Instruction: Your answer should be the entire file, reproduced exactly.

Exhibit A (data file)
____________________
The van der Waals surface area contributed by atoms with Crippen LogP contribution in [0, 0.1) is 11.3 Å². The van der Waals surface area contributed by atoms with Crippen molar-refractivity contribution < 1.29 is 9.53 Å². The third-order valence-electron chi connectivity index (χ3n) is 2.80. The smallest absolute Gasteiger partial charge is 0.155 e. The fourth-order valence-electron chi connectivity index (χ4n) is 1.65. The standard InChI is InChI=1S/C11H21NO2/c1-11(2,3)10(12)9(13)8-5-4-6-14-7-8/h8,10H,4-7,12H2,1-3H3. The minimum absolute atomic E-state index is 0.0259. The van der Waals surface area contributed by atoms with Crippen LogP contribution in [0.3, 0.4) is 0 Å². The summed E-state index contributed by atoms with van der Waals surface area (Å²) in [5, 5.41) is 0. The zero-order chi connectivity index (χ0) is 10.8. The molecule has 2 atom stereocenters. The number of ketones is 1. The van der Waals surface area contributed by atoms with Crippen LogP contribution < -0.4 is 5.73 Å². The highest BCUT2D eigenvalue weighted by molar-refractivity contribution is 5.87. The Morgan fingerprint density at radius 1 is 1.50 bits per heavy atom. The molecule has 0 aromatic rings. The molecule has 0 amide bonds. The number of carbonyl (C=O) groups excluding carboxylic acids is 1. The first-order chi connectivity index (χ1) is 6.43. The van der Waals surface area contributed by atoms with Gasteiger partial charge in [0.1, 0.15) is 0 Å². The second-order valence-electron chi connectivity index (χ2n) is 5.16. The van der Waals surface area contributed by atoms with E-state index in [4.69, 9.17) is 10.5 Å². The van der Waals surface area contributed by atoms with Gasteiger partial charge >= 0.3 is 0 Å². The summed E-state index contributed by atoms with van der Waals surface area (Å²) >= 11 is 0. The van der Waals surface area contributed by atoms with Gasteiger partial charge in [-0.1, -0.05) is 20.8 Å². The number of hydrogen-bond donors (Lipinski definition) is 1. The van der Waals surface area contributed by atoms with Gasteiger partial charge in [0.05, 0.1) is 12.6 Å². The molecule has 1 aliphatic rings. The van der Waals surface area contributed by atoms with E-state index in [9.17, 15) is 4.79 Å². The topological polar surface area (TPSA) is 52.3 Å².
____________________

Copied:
The van der Waals surface area contributed by atoms with Crippen LogP contribution in [0, 0.1) is 11.3 Å². The van der Waals surface area contributed by atoms with Crippen molar-refractivity contribution < 1.29 is 9.53 Å². The third-order valence-electron chi connectivity index (χ3n) is 2.80. The smallest absolute Gasteiger partial charge is 0.155 e. The fourth-order valence-electron chi connectivity index (χ4n) is 1.65. The standard InChI is InChI=1S/C11H21NO2/c1-11(2,3)10(12)9(13)8-5-4-6-14-7-8/h8,10H,4-7,12H2,1-3H3. The minimum absolute atomic E-state index is 0.0259. The van der Waals surface area contributed by atoms with Crippen LogP contribution in [0.3, 0.4) is 0 Å². The summed E-state index contributed by atoms with van der Waals surface area (Å²) in [5, 5.41) is 0. The zero-order chi connectivity index (χ0) is 10.8. The molecule has 2 atom stereocenters. The number of ketones is 1. The van der Waals surface area contributed by atoms with Crippen LogP contribution < -0.4 is 5.73 Å². The highest BCUT2D eigenvalue weighted by molar-refractivity contribution is 5.87. The Morgan fingerprint density at radius 1 is 1.50 bits per heavy atom. The molecule has 0 aromatic rings. The molecule has 0 amide bonds. The number of carbonyl (C=O) groups excluding carboxylic acids is 1. The first-order chi connectivity index (χ1) is 6.43. The van der Waals surface area contributed by atoms with Gasteiger partial charge in [0.1, 0.15) is 0 Å². The second-order valence-electron chi connectivity index (χ2n) is 5.16. The van der Waals surface area contributed by atoms with E-state index in [4.69, 9.17) is 10.5 Å². The van der Waals surface area contributed by atoms with Gasteiger partial charge >= 0.3 is 0 Å². The summed E-state index contributed by atoms with van der Waals surface area (Å²) >= 11 is 0. The van der Waals surface area contributed by atoms with Gasteiger partial charge in [-0.1, -0.05) is 20.8 Å². The number of hydrogen-bond donors (Lipinski definition) is 1. The van der Waals surface area contributed by atoms with Gasteiger partial charge in [0.05, 0.1) is 12.6 Å². The molecule has 1 aliphatic rings. The van der Waals surface area contributed by atoms with E-state index in [9.17, 15) is 4.79 Å². The topological polar surface area (TPSA) is 52.3 Å².